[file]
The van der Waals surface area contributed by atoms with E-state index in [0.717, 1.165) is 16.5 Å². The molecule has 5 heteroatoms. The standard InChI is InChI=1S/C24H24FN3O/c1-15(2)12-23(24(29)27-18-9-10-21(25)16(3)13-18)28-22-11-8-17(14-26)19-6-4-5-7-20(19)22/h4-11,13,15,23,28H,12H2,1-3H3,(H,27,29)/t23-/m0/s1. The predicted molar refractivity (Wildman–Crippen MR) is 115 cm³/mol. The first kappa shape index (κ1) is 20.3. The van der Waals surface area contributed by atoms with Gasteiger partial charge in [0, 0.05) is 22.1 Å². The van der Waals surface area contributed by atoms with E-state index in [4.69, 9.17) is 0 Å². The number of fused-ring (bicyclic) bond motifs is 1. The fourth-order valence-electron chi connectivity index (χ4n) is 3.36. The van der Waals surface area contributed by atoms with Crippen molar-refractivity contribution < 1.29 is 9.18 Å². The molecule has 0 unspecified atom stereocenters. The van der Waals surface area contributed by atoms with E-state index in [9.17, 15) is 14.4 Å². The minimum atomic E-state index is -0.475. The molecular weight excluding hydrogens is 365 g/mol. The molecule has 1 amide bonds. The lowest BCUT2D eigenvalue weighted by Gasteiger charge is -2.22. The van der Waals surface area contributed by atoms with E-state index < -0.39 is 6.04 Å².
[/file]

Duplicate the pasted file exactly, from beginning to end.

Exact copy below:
The van der Waals surface area contributed by atoms with E-state index in [0.717, 1.165) is 16.5 Å². The molecule has 5 heteroatoms. The standard InChI is InChI=1S/C24H24FN3O/c1-15(2)12-23(24(29)27-18-9-10-21(25)16(3)13-18)28-22-11-8-17(14-26)19-6-4-5-7-20(19)22/h4-11,13,15,23,28H,12H2,1-3H3,(H,27,29)/t23-/m0/s1. The predicted molar refractivity (Wildman–Crippen MR) is 115 cm³/mol. The first kappa shape index (κ1) is 20.3. The van der Waals surface area contributed by atoms with Gasteiger partial charge in [0, 0.05) is 22.1 Å². The van der Waals surface area contributed by atoms with E-state index in [4.69, 9.17) is 0 Å². The number of fused-ring (bicyclic) bond motifs is 1. The fourth-order valence-electron chi connectivity index (χ4n) is 3.36. The van der Waals surface area contributed by atoms with Crippen molar-refractivity contribution < 1.29 is 9.18 Å². The molecule has 0 unspecified atom stereocenters. The van der Waals surface area contributed by atoms with E-state index in [9.17, 15) is 14.4 Å². The minimum atomic E-state index is -0.475. The molecular weight excluding hydrogens is 365 g/mol. The molecule has 1 amide bonds. The lowest BCUT2D eigenvalue weighted by Gasteiger charge is -2.22. The van der Waals surface area contributed by atoms with E-state index < -0.39 is 6.04 Å².